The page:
Suder, the first of Percival Everett's 10 novels, tells the remarkable story of a struggling third baseman for the Seattle Mariners. Mired in a slump that threatens to drag his team down with him, Craig Suder is equally hapless at home, suspicious of his wife and unable to connect with his son. Given some time off to regroup, he stumbles through a thwarted drug deal, develops an unusual attachment to a classic jazz recording, and acquires a pet elephant before finally attempting the fine art of flight. At times absurd, frequently funny and always bittersweet, Suder successfully subverts many of the bugaboos that can preoccupy observers of the American scene. Everett, a Southerner who now lives in California, manages this subversion with sly matter-of-factness, in language and dialogue impressively devoid of the deadly earnestness that frequently burdens such explorations. Everett takes apart various stereotypical images of black men -- jock, musician, sexual threat -- while putting his hero through a series of comic misadventures, leavening his subtle social commentary with dry irony.

Intertwined is an examination of madness and its relationship to genius (when Suder was a boy, his family entertained jazz great Bud Powell as a houseguest), and an inventive variation on one of the most enduring myths of black literature: the idea of the flying African. Folklore abounds with tales of gifted slaves who slipped their shackles and soared back to Africa. Other writers have taken up this theme with impressive results, among them Virginia Hamilton (The People Could Fly) and Toni Morrison (Song of Solomon). Like Morrison, Everett updates and transforms this myth to fashion a fable for modern times. Feeling confined by the expectations of others, Suder dreams of dropping out and taking off, slipping "the surly bonds of earth" and finding a home in friendlier realms.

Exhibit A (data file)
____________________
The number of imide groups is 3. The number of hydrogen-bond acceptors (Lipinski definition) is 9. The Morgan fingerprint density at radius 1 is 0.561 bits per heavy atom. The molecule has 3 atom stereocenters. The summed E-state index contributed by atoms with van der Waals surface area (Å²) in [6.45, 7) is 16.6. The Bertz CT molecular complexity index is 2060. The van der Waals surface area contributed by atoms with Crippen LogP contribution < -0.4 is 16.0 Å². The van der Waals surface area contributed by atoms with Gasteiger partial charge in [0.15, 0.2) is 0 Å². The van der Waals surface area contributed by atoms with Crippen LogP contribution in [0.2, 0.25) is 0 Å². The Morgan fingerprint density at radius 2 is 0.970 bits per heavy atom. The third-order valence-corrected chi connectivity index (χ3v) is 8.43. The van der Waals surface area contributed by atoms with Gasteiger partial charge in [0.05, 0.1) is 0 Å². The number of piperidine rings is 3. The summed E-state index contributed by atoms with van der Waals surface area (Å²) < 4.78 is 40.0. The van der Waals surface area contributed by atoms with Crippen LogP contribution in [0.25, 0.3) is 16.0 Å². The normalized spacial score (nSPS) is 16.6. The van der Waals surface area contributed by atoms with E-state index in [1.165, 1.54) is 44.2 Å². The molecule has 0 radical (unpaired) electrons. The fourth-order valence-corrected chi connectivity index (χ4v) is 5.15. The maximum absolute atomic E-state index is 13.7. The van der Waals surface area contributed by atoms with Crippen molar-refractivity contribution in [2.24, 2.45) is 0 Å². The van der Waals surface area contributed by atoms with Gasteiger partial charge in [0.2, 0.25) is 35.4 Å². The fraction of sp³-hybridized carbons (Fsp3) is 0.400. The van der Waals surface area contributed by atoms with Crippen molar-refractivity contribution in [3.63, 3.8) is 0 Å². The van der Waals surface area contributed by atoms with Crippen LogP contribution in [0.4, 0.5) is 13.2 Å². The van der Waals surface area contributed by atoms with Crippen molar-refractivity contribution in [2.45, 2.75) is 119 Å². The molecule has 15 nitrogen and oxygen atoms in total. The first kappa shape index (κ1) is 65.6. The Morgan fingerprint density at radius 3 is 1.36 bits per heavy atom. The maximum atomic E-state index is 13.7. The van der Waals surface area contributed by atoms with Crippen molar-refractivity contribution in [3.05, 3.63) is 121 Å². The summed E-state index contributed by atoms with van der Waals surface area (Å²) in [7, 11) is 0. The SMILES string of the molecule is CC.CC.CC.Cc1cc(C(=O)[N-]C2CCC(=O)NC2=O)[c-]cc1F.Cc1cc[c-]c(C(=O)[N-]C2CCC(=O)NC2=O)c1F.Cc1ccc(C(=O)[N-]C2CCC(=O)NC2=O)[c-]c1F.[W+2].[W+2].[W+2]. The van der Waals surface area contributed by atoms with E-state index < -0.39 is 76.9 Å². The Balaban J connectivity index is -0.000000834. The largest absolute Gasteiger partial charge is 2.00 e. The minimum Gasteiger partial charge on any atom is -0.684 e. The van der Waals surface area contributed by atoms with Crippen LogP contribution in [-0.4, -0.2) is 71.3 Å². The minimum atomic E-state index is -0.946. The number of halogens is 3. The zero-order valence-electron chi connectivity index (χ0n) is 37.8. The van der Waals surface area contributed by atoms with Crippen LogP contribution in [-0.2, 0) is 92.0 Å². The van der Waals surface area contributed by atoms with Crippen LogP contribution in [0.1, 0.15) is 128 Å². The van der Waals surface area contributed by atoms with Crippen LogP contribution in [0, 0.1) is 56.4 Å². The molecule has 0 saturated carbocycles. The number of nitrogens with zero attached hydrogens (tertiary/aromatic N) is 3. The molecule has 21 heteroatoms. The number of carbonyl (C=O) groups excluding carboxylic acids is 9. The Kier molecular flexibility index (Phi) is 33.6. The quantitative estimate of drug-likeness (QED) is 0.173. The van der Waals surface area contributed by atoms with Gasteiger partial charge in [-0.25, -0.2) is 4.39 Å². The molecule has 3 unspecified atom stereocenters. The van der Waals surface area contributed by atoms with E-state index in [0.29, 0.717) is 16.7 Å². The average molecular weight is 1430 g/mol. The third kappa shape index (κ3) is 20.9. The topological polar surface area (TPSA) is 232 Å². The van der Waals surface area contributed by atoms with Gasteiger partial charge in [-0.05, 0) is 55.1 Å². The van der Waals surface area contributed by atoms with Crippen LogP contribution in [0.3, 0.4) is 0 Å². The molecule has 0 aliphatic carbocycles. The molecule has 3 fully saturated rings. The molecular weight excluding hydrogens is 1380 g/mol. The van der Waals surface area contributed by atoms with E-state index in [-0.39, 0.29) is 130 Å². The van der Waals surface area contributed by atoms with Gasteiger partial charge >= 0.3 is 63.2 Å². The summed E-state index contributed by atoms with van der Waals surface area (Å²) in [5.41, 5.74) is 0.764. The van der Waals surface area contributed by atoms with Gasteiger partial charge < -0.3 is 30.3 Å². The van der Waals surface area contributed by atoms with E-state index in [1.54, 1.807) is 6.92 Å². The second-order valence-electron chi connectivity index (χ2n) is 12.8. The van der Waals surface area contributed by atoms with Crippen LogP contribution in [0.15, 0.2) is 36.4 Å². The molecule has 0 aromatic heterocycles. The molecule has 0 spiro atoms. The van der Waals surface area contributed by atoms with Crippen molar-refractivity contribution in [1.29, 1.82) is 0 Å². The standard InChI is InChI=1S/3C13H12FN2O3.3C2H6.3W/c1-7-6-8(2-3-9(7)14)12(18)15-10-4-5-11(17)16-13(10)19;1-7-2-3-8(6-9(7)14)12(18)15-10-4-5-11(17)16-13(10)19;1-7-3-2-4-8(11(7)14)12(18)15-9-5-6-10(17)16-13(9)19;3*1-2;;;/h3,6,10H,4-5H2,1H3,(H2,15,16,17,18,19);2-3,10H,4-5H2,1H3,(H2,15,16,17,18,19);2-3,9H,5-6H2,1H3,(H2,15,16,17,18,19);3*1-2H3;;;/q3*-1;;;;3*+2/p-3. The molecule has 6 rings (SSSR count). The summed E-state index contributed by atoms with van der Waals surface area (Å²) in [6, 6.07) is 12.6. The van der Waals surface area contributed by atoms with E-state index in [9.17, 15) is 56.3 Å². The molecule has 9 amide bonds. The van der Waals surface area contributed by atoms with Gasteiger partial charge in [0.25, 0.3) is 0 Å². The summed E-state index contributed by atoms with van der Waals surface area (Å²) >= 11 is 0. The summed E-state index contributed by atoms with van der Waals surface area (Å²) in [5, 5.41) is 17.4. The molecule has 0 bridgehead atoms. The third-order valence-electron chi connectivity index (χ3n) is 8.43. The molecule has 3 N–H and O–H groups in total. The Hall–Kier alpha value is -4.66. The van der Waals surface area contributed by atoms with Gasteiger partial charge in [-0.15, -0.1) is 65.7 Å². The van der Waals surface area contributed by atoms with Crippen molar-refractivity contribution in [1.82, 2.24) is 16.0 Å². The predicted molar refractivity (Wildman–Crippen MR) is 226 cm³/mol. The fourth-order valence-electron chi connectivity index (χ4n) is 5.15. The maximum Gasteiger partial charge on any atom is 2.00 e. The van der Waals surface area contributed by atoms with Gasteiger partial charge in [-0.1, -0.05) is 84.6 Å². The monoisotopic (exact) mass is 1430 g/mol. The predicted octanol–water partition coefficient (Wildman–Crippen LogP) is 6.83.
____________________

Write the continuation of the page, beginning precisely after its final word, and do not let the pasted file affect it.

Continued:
I have read just two of Everett's novels, having discovered both long after they were first published. Despite his productivity, his work appears to have escaped the notice it merits. This ill-deserved obscurity could stem from many factors, the most likely of which is the difficulty in classifying him. He is not easily confined to categories. For instance, although Suder is about a black character, rarely does his race influence the outcome of his adventures. The lack of heavy-handedness and the absence of an overt sociological approach distinguishes Everett from many authors with whom he might otherwise be compared. Also, his pursuit of philosophical questions and mythological themes -- Frenzy, the other Everett novel with which I'm familiar, describes a clash between the king of Thebes and the god Dionysus -- may be offputting to those in search of more accessible fare. Whatever the reason, Suder, in managing to address enduring and fascinating issues while using accessible language, is perhaps an ideal place to get to know Percival Everett.

Among the things I found particularly interesting in this novel:

-- the way that Suder's preoccupation with transcendence manifests itself in various images associated with flight: dead sparrows collected in a box; his adoption of Charlie Parker's nickname ("Bird"), and his obsession with "Ornithology," a Parker composition;

-- the fact that Suder's attitude toward race, especially because he often goes to places where he's the only black man for miles, seems unusually lighthearted. Although his color is noted frequently by others, he doesn't regard it as a hindrance or as the primary reason for his troubles; -- how Everett often employs humor in unexpected intervals, such as in Lou Tyler's (Suder's coach's) quest for the perfect roadkill, and in Suder's attempt to sit in with Dizzy Gillespie's band.

I'll be discussing Suder online with you at on Mon., Nov. 29 at 2 p.m. Please send all written comments to or by regular mail to The Forum, Book World, The Washington Post, 1150 15th St. NW, Washington, D.C. 20071.

Jabari Asim is a senior editor of Book World.


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